Restricted Access

You must be logged in to view this content.

How to react to unwanted online comment


By Kathy Gough
Team Leader Claims, Avant Mutual Group Limited


Reviews about health professionals posted on forums on the internet are becoming an increasingly common way for patients to express dissatisfaction with their health treatment across the world.

Whereas once patients would write letters of complaint to health professionals or the Health Care Complaints Commission, they now often go straight to social media, depriving the health professional of the opportunity to address their concerns or correct misunderstandings about their treatment.

Unfortunately, there are few options available at present to respond to these comments and sometimes it is better not to respond at all so as not to exacerbate the situation and escalate the negative reviews.

There are four options available to you if you object to comments made on the internet.


Request removal

Request the website in question remove any offending comment.

It is Avant’s experience that members have had varying success with making requests for removal of material. Some websites are likely to comply with your request to avoid any further action being taken against them. Other websites may not agree to a removal on the basis that consumers are allowed to express their honest opinions.

Some websites have specific policies to the effect that comments will not be taken down simply because of a request. You can make a request but it may be rejected.


Request retraction

Request the party making the comments to withdraw them and if appropriate, publish a retraction to any persons to whom the comments were made and arrange for the comments to be removed from the website.

This is often difficult because the identity of the author is not always possible to ascertain.

There is also a risk that by making such a request, further negative comments will follow, escalating the negative situation.


Take further action

If the actions are not acceptable to you, consider instituting proceedings under the Defamation Act 2005.

In relation to the requirements of an action in defamation, in order to succeed in a claim, it is necessary to establish that:

1.   The words published have a defamatory meaning or ‘imputation’. To be defamatory, the words must injure a person’s reputation and not merely a person’s pride or feelings.

2.   The person bringing the claim has been identified in the defamatory words.

3.   The defamatory words are being communicated or published to at least one other person.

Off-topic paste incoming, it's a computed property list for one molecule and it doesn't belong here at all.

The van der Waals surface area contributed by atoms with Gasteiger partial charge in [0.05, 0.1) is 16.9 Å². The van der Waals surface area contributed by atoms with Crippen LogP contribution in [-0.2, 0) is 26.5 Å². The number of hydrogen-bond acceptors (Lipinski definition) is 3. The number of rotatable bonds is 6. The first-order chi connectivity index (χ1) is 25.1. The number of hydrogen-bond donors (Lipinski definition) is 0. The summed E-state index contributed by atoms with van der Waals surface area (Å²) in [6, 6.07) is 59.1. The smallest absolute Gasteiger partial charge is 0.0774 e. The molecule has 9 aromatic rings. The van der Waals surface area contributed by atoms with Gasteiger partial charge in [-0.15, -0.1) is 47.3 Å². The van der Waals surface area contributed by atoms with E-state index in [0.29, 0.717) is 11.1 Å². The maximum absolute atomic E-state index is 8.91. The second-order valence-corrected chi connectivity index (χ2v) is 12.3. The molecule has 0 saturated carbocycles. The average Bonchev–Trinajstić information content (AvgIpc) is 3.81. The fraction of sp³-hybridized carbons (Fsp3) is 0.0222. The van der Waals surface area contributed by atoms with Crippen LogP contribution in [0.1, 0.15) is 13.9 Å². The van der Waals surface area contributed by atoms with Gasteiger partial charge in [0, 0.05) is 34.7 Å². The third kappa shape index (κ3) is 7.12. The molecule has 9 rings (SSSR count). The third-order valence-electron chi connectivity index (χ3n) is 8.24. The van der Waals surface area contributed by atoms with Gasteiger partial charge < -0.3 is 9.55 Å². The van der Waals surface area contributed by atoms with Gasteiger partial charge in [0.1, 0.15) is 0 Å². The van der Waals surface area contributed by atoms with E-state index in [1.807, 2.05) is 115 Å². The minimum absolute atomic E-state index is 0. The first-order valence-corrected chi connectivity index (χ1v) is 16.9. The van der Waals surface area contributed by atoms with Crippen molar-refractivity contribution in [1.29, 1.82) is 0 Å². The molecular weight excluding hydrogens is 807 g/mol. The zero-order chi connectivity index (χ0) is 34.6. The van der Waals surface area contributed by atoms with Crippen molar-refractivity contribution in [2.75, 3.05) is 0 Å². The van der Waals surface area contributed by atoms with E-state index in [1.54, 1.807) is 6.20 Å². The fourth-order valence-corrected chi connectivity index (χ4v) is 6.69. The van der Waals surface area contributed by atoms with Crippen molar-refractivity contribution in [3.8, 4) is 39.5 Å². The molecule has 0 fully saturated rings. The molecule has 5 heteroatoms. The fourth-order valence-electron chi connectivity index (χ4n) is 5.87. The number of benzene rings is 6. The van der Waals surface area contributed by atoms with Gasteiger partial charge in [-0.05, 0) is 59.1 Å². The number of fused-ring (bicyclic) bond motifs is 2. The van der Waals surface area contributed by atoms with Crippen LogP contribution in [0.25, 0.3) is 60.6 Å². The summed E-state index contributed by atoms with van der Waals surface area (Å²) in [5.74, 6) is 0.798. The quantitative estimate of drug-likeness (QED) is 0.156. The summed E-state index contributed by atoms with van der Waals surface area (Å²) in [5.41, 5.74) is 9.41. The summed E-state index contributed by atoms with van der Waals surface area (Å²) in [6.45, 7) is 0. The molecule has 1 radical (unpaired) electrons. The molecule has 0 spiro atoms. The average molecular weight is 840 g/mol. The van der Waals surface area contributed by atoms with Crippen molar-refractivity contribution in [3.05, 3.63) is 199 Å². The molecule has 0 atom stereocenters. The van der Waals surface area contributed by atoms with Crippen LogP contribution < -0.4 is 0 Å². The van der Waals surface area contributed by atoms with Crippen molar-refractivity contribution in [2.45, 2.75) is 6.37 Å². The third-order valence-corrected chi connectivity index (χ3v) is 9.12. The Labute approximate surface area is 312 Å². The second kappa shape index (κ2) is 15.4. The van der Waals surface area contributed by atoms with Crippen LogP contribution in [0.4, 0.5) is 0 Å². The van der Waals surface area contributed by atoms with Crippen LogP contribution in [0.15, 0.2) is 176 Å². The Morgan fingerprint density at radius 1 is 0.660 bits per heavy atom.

Defamation claims need to be brought within 12 months from the date of publication of the offending material.

There are several defences under the Defamation Act which are available in relation to a claim for defamation. These include the defence of truth (or ‘justification’), honest opinion, innocent dissemination and qualified privilege.

The application of defamation to publications on the internet is complex and sometimes even writing a letter threatening defamation proceedings can be fuel to the fire of patients and the media, and result in an article indicating that you have threatened proceedings against the aggrieved patients.

Defamation proceedings are very technical and as a result costly to pursue. Not all of the legal costs which may be incurred will be recovered on the successful completion of a claim. Defamation actions are popular with the media and are very likely to generate adverse publicity.


Wait and see

The final option is to ignore the comments and wait until further positive reviews move the negative review down the blog page and out of view of the public.

It is sometimes advised that doctors should respond to the negative comments about them by posting complementary blogs. Care needs to be taken in adopting this approach as it can backfire and may fall foul of the Australian Competition and Consumer Commission and professional guidelines prohibiting the publication of testimonials.

One of the things that professionals should do if they receive one or a series of negative comments on the internet is to actually stop and reflect on their practice to see whether there is an element of truth in the comment.

Is there an issue of communication with the staff? Was someone rude to them? Did they wait too long to be seen? Does your website create unrealistic expectations? A complaint or negative comment can be an opportunity to improve the service to your patients.

Comment on internet sites can cause distress and frustration. You can seek Avant’s advice if you are unsure how to respond.


Disclaimer: This article is not comprehensive and does not constitute legal advice. You should seek legal or other professional advice before relying on any content, and practice proper clinical decision making with regard to the individual circumstances. Avant is not responsible to you or anyone else for any loss suffered in connection with the use of this information. Information is only current at the date initially published.


Avant provides professional indemnity insurance for members of Optometry Australia

September 2013

Like us on Facebook

Subscribe to our News RSS Feed

Latest Tweets

Recent Comments